Decanoic acid acts as a non-competitive AMPA receptor antagonist at therapeutically relevant concentrations, in a voltage- and subunit-dependent manner, and this is sufficient to explain its antiseizure effects.  This direct inhibition of excitatory neurotransmission by decanoic acid in the brain contributes to the anticonvulsant effect of the MCT ketogenic diet .  Decanoic acid and the AMPA receptor antagonist drug perampanel act at separate sites on the AMPA receptor, and so it is possible that they have a cooperative effect at the AMPA receptor, suggesting that perampanel and the ketogenic diet could be synergistic. 
Through the consumption of the supplements of the present invention, a measureable increase in blood ketones can often be observed within hours of taking the supplements. This is particularly true if the subject maintains a ketogenic diet while taking the supplements. Thus, whereas it may take weeks to measure an increase of blood ketones following a ketogenic diet alone, the utilization of the present invention will allow the increase of blood ketones to be measured quickly, thereby encouraging and motivating those pursuing a state of ketosis.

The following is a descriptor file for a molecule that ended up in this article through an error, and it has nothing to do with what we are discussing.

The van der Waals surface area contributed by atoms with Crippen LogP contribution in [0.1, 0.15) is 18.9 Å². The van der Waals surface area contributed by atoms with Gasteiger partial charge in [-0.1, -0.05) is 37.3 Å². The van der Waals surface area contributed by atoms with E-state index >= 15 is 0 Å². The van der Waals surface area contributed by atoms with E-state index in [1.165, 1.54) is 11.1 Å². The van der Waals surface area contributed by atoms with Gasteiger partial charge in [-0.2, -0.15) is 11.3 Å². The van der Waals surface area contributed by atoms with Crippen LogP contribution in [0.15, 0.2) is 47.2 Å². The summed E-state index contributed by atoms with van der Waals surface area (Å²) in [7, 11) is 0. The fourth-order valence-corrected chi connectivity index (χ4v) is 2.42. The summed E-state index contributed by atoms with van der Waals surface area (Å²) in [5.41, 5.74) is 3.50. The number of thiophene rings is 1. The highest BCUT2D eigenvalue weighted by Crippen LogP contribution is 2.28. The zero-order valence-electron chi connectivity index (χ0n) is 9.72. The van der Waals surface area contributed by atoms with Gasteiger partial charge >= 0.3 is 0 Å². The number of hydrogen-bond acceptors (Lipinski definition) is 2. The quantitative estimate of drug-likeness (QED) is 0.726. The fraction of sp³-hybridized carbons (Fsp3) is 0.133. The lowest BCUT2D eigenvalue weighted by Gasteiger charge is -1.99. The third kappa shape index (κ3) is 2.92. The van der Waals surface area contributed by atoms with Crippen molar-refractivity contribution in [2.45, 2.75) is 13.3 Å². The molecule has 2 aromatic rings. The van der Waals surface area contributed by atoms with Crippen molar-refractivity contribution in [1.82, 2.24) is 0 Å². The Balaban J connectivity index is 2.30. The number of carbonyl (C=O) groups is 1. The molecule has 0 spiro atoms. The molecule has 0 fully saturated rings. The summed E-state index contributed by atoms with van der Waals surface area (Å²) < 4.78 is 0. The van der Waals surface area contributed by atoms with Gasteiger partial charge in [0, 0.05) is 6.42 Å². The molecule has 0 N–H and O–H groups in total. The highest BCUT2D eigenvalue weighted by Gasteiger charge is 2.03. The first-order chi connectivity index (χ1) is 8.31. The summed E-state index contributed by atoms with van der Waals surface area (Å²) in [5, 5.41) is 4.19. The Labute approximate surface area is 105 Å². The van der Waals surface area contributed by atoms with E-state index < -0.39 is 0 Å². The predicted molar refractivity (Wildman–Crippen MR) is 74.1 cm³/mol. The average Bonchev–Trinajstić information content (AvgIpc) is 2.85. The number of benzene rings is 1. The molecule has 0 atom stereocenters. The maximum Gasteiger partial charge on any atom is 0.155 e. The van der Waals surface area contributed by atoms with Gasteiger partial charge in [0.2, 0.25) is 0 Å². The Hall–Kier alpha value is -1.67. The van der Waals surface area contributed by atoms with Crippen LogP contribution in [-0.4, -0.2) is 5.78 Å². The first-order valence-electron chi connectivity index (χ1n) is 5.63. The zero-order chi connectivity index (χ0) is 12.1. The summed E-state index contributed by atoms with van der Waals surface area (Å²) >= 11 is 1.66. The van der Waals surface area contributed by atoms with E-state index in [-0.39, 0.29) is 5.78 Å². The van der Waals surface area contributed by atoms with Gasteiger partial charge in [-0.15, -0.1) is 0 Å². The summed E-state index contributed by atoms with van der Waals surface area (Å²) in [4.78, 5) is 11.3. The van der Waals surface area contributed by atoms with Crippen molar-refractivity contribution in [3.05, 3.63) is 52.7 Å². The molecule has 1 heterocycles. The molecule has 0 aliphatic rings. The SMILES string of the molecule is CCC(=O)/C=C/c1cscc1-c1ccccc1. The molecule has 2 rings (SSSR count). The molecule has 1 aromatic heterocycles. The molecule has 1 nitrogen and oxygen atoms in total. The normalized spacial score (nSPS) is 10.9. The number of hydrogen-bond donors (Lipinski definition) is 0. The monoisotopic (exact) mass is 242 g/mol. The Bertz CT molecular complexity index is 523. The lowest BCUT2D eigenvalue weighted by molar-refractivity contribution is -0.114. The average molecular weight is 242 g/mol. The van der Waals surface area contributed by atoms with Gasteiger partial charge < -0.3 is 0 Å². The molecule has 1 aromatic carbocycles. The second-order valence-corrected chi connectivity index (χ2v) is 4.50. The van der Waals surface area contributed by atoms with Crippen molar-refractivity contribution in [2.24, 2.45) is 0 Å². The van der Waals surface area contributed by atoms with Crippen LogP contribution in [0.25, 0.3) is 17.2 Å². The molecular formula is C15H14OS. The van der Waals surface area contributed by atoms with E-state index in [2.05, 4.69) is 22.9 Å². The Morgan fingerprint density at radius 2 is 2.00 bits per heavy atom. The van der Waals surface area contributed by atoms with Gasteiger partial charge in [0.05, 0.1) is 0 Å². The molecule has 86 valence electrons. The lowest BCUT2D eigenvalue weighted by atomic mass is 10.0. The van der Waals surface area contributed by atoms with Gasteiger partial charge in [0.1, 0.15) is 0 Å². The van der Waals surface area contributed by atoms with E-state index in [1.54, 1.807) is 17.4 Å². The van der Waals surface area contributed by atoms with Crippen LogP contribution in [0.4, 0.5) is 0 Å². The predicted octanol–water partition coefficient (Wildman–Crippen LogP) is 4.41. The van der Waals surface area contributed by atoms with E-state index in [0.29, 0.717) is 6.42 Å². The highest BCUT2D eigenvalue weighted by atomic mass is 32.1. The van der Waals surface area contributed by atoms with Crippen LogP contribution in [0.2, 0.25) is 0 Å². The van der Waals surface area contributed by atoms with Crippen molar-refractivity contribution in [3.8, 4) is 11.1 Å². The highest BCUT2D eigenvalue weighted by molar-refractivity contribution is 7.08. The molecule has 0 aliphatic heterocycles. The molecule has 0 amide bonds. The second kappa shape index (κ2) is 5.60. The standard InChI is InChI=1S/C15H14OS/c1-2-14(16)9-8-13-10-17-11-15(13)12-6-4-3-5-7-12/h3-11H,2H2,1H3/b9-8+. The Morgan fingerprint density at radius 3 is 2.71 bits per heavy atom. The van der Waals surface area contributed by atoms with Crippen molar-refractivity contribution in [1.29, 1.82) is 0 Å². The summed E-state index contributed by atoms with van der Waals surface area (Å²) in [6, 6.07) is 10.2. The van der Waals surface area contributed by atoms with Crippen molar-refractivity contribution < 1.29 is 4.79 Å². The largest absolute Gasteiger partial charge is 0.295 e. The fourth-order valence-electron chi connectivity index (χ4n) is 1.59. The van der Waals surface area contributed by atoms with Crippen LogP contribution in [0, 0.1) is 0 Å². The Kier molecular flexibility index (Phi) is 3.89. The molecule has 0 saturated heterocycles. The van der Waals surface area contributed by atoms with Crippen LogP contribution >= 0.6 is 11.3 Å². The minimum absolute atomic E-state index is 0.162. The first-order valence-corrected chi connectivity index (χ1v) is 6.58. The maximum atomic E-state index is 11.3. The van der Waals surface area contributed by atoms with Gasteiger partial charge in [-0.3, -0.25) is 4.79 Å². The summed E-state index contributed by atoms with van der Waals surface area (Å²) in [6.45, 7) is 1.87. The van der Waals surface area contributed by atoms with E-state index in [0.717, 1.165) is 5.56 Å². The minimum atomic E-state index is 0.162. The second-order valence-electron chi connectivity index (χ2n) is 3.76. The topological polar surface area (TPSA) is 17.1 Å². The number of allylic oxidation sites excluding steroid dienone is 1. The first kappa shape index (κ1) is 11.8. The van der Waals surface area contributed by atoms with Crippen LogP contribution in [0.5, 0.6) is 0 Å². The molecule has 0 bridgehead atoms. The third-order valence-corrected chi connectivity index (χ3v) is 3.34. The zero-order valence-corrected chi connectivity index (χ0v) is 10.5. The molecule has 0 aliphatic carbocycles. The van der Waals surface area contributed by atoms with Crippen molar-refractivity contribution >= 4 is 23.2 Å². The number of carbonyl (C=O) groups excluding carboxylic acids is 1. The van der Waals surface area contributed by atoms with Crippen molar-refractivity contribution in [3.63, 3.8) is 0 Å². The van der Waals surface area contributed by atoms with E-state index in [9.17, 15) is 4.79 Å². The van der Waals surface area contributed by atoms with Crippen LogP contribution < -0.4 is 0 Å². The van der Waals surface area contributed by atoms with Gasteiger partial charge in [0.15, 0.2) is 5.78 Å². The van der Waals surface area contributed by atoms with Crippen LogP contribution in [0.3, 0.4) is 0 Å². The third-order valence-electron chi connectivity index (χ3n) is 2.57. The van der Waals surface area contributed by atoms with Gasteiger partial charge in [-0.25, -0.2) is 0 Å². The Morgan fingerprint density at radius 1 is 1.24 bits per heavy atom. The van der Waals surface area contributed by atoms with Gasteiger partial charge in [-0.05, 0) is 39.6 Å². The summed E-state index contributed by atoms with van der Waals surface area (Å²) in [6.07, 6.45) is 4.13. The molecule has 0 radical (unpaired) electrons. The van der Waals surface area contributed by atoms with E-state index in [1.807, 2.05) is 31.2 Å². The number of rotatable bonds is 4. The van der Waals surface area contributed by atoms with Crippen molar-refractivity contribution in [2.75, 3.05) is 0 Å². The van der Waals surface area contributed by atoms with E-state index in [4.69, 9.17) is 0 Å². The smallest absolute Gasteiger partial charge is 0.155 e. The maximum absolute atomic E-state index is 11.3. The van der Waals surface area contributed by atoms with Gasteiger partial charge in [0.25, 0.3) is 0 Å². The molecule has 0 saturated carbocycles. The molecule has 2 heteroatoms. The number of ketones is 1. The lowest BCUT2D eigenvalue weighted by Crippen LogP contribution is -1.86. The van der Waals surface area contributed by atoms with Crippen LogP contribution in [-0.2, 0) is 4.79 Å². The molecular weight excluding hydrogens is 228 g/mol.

Sodium bicarbonate (NaHCO 3 ) is a weaker base than sodium hydroxide. Thus, if your unknown does not dissolve in 5% sodium hydroxide there is no reason to test its solubility in a solution of sodium bicarbonate. However, if your unknown does dissolve in the hydroxide solution, it is useful to test the solubility in sodium bicarbonate since sodium bicarbonate will deprotonate functional groups with a pKa < 8, but not those with a pKa > 8 (Scheme 3). Thus, if your unknown dissolves in the aqueous NaOH, but does not dissolve in aqueous NaHCO 3 , it probably has a functional group with a pKa of between 8 and 14, possibly a phenol. If, on the other hand, your unknown is soluble in the bicarbonate solution, it is likely to have an acidic group with a pKa < 8, probably a carboxylic acid.